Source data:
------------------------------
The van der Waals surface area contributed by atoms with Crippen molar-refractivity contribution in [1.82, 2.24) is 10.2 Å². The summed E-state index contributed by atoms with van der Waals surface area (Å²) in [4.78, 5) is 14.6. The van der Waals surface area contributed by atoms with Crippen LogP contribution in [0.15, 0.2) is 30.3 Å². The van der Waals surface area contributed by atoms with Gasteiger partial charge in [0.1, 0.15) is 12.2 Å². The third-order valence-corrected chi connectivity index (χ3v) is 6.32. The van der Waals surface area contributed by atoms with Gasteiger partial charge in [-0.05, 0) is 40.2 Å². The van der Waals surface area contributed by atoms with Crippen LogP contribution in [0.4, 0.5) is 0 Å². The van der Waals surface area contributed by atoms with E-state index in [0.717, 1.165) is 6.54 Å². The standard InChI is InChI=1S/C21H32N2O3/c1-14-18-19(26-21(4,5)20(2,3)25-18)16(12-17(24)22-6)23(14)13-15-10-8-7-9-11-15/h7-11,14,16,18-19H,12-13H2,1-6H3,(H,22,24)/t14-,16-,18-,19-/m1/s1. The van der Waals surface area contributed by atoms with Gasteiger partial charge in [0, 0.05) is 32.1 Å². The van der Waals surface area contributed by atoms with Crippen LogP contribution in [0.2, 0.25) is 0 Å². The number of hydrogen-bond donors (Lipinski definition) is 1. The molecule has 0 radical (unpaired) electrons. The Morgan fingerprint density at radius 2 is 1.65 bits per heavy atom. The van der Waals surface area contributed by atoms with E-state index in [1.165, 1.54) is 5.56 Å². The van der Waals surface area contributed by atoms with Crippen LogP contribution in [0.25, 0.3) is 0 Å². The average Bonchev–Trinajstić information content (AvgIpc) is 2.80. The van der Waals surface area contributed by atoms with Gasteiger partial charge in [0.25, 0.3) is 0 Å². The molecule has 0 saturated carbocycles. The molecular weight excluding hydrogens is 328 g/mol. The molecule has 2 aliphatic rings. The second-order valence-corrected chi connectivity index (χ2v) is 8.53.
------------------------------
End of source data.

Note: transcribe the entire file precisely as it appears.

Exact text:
The van der Waals surface area contributed by atoms with Crippen molar-refractivity contribution in [1.82, 2.24) is 10.2 Å². The summed E-state index contributed by atoms with van der Waals surface area (Å²) in [4.78, 5) is 14.6. The van der Waals surface area contributed by atoms with Crippen LogP contribution in [0.15, 0.2) is 30.3 Å². The van der Waals surface area contributed by atoms with Gasteiger partial charge in [0.1, 0.15) is 12.2 Å². The third-order valence-corrected chi connectivity index (χ3v) is 6.32. The van der Waals surface area contributed by atoms with Gasteiger partial charge in [-0.05, 0) is 40.2 Å². The van der Waals surface area contributed by atoms with Crippen LogP contribution in [0.4, 0.5) is 0 Å². The van der Waals surface area contributed by atoms with E-state index in [0.717, 1.165) is 6.54 Å². The standard InChI is InChI=1S/C21H32N2O3/c1-14-18-19(26-21(4,5)20(2,3)25-18)16(12-17(24)22-6)23(14)13-15-10-8-7-9-11-15/h7-11,14,16,18-19H,12-13H2,1-6H3,(H,22,24)/t14-,16-,18-,19-/m1/s1. The van der Waals surface area contributed by atoms with Gasteiger partial charge in [0, 0.05) is 32.1 Å². The van der Waals surface area contributed by atoms with Crippen LogP contribution in [0.2, 0.25) is 0 Å². The number of hydrogen-bond donors (Lipinski definition) is 1. The molecule has 0 radical (unpaired) electrons. The Morgan fingerprint density at radius 2 is 1.65 bits per heavy atom. The van der Waals surface area contributed by atoms with E-state index in [1.165, 1.54) is 5.56 Å². The van der Waals surface area contributed by atoms with Crippen LogP contribution in [0.25, 0.3) is 0 Å². The average Bonchev–Trinajstić information content (AvgIpc) is 2.80. The van der Waals surface area contributed by atoms with Gasteiger partial charge in [0.25, 0.3) is 0 Å². The molecule has 0 saturated carbocycles. The molecular weight excluding hydrogens is 328 g/mol. The molecule has 2 aliphatic rings. The second-order valence-corrected chi connectivity index (χ2v) is 8.53.